This year continued the growing trend of workforce development policies, programs and initiatives. From governor action plans to a federal legislation overhaul, the topic of workforce needs in states remained at the forefront. Through our legislative tracking, we saw 166 bills introduced in 32 states — 28 of which were ultimately enacted. Legislation covered a range of topics, including:
Career Pathways and Skills: Whether the path leads from the secondary or postsecondary level into the workforce, clear pathways to employment and training in high-demand fields proves to be important in the journey. Multiple states addressed pathways and skills through apprenticeship legislation. Oklahoma’s S.B. 1171 created the Work-based Learning Program through the Oklahoma Office of Workforce Development to increase the number of registered apprenticeships and internships by 20,000 positions by 2020. Policies enacted in other states ensured students received credit toward high school graduation or postsecondary course credit for apprenticeship completion.
Create partnerships between secondary, postsecondary and workforce, creating pathways to employment.
Ensure credential outcomes are aligned directly with the skills and needs of the state workforce.
Financial Incentives: States frequently note a lack of funding as a roadblock for progress in workforce development. Over the years, legislative tracking has shown states creating financial aid support for students moving through postsecondary education. In 2018, however, we saw some states looking to incentivize employers to create opportunities for students to earn and learn while preparing them with skills needed in the workforce. Iowa’s H.F. 2458 created the Future Ready Iowa registered apprenticeship development program, providing financial assistance to small- and medium-sized business sponsors to establish new or additional eligible occupations in the program to grow and expand high-quality work-based learning experiences in high-demand fields.
Appropriate funding for the workforce needs of the state.
Cultivate employer buy-in and partnerships with education entities.
Partnerships and Working Groups: States grapple with the question of who ultimately takes responsibility for workforce development progress. This year, we saw multiple states create, update or give additional authority to task forces, boards and official partnerships aligning education and workforce efforts. Indiana’s S.B. 50 created the Governor’s Workforce Cabinet, which is required to identify workforce needs and recommend a strategic plan to meet investment needs, develop a career navigation and coaching system requiring all high schools to participate, conduct a college and career funding review, and study the advisability of creating a real-world career readiness program that provides students with career and technical education credentials to transition from school to the workforce.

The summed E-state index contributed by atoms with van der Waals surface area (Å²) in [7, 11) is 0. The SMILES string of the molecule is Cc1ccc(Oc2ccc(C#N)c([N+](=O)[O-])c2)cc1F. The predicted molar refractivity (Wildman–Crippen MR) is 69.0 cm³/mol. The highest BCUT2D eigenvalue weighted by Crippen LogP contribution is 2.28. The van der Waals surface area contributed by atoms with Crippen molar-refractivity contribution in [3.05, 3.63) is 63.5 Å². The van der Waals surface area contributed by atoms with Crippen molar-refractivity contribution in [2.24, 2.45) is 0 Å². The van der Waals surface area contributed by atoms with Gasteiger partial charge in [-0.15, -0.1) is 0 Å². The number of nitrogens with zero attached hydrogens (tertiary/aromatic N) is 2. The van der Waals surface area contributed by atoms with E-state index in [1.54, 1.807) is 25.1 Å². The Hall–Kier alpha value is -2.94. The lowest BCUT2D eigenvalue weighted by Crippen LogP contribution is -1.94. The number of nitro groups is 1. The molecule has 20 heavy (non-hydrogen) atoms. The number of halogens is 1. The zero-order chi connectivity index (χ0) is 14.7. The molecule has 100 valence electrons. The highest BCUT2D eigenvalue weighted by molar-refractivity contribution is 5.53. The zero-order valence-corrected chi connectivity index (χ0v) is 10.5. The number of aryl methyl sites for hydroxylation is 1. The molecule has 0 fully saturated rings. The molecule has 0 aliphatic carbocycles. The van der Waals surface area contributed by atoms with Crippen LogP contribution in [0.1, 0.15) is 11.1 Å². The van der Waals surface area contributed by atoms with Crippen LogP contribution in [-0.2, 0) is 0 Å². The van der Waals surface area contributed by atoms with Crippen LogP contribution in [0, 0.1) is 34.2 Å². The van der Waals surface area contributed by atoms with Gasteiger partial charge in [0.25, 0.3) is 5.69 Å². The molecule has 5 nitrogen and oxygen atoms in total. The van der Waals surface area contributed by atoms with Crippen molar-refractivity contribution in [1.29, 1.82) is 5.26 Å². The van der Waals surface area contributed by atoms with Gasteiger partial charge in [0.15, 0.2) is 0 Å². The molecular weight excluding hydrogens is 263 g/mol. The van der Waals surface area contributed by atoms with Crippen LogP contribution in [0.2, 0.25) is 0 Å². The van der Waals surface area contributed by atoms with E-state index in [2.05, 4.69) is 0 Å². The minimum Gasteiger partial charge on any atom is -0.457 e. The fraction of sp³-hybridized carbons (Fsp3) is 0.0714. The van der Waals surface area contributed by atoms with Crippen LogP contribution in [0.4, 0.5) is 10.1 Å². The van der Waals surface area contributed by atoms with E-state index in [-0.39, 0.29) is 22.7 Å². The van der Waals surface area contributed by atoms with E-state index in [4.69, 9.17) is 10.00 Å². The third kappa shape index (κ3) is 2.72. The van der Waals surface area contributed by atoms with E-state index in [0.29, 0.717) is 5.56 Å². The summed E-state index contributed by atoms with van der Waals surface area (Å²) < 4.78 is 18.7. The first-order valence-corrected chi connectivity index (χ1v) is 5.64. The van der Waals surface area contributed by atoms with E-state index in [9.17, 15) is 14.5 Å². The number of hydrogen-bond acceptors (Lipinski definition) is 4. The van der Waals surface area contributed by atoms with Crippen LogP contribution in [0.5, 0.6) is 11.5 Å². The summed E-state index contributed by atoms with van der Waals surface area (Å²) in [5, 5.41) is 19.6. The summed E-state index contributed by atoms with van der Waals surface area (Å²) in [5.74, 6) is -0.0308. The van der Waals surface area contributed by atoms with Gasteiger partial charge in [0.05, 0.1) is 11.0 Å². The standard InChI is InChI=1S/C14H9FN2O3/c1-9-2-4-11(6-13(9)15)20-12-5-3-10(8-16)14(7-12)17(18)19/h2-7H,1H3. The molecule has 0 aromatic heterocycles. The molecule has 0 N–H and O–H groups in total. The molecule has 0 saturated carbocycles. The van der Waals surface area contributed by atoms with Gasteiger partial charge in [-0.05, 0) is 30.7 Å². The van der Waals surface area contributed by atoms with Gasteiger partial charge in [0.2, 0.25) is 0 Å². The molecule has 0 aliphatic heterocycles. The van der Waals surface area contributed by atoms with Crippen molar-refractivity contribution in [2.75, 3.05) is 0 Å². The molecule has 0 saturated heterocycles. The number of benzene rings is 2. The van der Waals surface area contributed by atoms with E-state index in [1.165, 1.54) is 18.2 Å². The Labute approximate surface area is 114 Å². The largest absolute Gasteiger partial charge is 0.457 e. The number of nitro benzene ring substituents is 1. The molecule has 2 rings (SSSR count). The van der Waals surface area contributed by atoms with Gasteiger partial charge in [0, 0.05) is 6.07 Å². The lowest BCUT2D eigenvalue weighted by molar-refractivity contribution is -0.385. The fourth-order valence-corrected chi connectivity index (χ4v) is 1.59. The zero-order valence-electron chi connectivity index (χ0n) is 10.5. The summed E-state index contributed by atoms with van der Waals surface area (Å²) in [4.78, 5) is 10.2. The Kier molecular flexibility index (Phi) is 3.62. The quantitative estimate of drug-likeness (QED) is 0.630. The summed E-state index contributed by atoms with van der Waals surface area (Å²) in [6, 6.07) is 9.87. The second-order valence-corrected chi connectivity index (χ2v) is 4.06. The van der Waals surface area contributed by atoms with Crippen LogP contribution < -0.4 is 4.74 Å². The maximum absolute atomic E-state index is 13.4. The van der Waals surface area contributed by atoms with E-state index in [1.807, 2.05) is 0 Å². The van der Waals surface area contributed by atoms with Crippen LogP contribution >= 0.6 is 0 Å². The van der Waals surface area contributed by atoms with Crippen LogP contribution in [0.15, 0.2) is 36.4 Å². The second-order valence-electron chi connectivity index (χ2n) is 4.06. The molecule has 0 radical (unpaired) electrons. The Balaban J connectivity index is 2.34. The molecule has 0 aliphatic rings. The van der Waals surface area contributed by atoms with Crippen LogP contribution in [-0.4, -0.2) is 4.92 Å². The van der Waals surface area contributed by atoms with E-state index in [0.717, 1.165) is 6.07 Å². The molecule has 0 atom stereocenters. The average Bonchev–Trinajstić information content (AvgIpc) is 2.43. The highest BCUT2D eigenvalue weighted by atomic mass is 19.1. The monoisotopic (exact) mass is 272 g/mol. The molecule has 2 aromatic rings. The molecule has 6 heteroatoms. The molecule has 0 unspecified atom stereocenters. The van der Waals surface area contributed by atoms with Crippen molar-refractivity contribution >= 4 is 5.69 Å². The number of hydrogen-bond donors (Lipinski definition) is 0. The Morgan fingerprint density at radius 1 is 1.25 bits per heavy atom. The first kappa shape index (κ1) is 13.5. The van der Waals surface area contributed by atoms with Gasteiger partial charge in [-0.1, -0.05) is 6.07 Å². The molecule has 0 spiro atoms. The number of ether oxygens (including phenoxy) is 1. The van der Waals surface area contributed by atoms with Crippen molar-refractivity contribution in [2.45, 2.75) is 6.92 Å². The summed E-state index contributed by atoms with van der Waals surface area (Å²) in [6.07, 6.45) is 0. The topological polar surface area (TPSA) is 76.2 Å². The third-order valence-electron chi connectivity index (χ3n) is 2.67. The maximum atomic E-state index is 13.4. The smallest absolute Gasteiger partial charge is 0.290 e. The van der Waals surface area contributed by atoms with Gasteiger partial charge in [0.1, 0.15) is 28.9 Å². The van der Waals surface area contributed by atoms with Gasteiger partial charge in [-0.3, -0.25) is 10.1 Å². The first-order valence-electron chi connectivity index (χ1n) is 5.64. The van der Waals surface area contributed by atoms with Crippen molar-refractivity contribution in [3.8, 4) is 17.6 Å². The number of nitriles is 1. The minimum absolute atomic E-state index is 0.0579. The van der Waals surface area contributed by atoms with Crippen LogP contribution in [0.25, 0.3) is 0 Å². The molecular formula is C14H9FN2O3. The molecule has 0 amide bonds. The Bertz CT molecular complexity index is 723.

Create a cohesive governance structure, working toward statewide workforce progress.
Build key stakeholder engagement from secondary, postsecondary and employers.
Workforce Data: Twenty-seven states include workforce agencies within their state longitudinal data systems. While data collection can be done easily in certain states, building the capacity to analyze that data and use it in employment forecasting can be a challenge. In Maryland, H.B. 1216/S.B. 978 required the Maryland Higher Education Commission to collect and provide to the Maryland Longitudinal Data System Center information on specified business licensees and students receiving industry and vocational certificates. Information includes program sequences taken, start and end dates of enrollment, program completion status and credentials earned.
Develop data analysis capacity to assess student progress and employment success.
Ensure data utilization allowing employment forecasting and skill needs.
For more on these workforce development topics and goals, don’t miss our brief, Approaches to State Workforce Development Systems, which shares insights from four states that are working to align postsecondary education outcomes with employer needs. They tell us how their workforce development systems come about and identify key components to sustaining their efforts. As the midterm elections look to shake up the state leadership landscape, we can expect to see workforce development top of mind heading into the 2019 legislative session.
In her role, Lexi oversees project management for Education Commission of the States’ policy work. Lexi has more than 10 years of experience working as a higher education administrator and policy analyst, with the past five years focused on postsecondary transition policies. When Lexi is not immersed in the education policy world, she can be found running, skiing or exploring with her toddler in the mountains.